Carnegie Library Façade Restoration
Constructed in the Beaux-Arts style on Mount Vernon Square, the Carnegie library was constructed in 1899-1902 through funds provided by venture capitalist and philanthropist Andrew Carnegie. Designed by Albert Randolph Ross of Ackerman & Ross, the building design reflects turn-of the century library planning. Originally the Central Public Library for Washington D.C., the building most recently served as event space for Events DC and a research library and exhibition space for the Historical Society of Washington, D.C. Despite its status as a historically designated building, it has remained functionally vacant for the last 45 years.
The building recently underwent a major restoration campaign. The new tenant, Apple Inc., has assumed responsibility as the new stewards of the building’s interior as well as exterior. Apple made curatorial choices on selecting areas (i.e. modillions, dentils, and pediments) of the building to preserve, conserve, and/ or restore. EverGreene performed a conditions assessment of the exterior stone from the ground and from a lift. Treatments were recommended for the restoration of the exterior stone based on this assessment. The tenant was committed to conserving the historic exterior building materials.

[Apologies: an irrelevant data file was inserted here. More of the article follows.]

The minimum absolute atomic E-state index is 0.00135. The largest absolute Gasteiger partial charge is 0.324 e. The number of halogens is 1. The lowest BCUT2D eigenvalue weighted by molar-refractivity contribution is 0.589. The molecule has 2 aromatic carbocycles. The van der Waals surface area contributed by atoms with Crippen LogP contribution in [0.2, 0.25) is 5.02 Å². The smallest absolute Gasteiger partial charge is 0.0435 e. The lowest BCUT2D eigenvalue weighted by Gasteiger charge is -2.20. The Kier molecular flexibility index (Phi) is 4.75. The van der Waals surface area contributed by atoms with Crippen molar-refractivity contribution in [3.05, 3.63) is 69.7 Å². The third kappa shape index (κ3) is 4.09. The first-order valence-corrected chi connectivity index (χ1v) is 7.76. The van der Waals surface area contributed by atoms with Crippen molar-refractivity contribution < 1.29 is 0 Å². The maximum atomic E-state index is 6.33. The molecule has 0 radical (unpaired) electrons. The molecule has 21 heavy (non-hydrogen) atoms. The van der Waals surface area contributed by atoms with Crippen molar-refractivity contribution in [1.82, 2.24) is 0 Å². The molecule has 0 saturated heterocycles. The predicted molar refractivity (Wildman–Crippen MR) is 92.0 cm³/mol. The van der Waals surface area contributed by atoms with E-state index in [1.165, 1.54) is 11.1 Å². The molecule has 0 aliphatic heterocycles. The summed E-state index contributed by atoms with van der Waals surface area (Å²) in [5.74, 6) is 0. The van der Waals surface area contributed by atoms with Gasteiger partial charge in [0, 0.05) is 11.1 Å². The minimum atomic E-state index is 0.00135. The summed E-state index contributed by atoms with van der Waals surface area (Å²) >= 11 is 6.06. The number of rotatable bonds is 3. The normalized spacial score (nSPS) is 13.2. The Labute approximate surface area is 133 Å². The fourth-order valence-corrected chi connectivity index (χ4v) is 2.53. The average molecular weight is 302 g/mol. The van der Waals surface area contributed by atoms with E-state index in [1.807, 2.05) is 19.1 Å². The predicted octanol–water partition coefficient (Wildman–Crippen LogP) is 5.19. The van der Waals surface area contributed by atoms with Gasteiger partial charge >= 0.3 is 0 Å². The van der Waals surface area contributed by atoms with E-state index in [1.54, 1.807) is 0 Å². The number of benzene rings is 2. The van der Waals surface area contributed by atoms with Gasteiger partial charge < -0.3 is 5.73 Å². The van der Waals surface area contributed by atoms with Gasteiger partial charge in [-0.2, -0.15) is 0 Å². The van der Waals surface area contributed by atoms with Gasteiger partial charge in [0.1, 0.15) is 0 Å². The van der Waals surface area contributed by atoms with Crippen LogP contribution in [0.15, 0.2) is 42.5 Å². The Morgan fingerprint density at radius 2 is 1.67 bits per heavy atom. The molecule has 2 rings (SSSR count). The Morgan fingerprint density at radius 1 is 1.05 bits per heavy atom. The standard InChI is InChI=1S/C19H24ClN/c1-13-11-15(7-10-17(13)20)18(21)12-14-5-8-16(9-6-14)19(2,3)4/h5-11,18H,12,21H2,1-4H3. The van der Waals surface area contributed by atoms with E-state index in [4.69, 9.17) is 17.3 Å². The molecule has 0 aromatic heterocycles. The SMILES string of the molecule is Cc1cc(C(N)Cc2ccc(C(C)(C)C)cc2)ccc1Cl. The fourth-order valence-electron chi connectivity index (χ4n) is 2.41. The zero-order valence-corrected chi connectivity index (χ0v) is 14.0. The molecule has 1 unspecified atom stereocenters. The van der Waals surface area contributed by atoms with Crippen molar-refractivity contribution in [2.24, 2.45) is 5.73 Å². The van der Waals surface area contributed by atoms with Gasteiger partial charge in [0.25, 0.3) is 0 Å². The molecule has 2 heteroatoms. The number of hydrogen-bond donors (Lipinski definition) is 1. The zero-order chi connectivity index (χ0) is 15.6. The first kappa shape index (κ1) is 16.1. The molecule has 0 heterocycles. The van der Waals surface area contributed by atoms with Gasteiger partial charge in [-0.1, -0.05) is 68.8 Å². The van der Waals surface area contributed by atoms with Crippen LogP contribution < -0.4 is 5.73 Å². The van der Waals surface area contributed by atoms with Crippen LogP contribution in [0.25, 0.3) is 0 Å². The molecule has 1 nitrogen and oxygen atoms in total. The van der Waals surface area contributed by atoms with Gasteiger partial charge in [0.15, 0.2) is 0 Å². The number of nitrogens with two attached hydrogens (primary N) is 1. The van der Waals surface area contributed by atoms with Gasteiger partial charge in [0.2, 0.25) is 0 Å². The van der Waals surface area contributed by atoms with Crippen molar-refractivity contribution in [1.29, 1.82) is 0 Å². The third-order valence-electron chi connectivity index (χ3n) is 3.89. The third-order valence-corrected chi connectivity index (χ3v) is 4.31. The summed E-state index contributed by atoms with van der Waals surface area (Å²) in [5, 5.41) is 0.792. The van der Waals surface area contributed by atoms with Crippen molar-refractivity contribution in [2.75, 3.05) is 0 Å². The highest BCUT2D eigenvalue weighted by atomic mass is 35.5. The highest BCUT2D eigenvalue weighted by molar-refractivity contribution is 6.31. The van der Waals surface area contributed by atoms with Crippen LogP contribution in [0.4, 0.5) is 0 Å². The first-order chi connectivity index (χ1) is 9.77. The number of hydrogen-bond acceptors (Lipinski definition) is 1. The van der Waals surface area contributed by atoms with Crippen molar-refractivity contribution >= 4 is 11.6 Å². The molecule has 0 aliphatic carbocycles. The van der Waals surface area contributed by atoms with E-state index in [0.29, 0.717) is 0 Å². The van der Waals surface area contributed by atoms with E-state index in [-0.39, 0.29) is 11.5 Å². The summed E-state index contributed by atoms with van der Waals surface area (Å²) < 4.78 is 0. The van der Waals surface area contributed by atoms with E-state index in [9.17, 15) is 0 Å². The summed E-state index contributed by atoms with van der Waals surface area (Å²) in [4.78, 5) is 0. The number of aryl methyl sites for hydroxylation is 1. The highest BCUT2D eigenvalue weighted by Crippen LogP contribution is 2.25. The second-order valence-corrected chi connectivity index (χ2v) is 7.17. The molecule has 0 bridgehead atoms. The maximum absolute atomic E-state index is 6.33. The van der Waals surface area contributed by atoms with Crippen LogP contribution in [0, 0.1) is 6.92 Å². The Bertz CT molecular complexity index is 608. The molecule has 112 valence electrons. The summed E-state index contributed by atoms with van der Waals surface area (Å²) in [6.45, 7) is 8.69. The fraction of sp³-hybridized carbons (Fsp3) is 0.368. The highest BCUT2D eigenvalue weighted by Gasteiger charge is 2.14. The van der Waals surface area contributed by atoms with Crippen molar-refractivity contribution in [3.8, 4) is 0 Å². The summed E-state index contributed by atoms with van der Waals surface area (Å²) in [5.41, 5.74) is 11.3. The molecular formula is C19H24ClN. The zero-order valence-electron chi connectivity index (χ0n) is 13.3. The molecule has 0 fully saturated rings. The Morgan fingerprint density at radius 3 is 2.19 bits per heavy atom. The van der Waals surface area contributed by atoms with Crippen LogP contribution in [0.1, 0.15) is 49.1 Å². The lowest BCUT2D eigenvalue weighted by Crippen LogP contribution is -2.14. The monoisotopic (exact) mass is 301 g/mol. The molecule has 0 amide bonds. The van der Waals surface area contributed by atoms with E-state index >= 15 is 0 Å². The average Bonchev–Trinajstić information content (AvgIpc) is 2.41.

EverGreene determined the best methods and care to the historic exterior and interior finishes. Our conservators provided guidance to support the sustained use of the library building through assessments and surface treatments. Beginning in March of 2018 conservators and trained technicians addressed the existing deterioration in order to delay future loss of the exterior stone. Our conservation and restoration treatments were focused on the south elevation sculptural elements. Our treatment was tested on the stone from Carnegie Library and has also previously proven effective on the New York Public Library (NYPL) building stone of the same period. After the cleaning and consolidation, were repaired with crack injections, patching mortar, and shelter coating as part of a long-term maintenance campaign.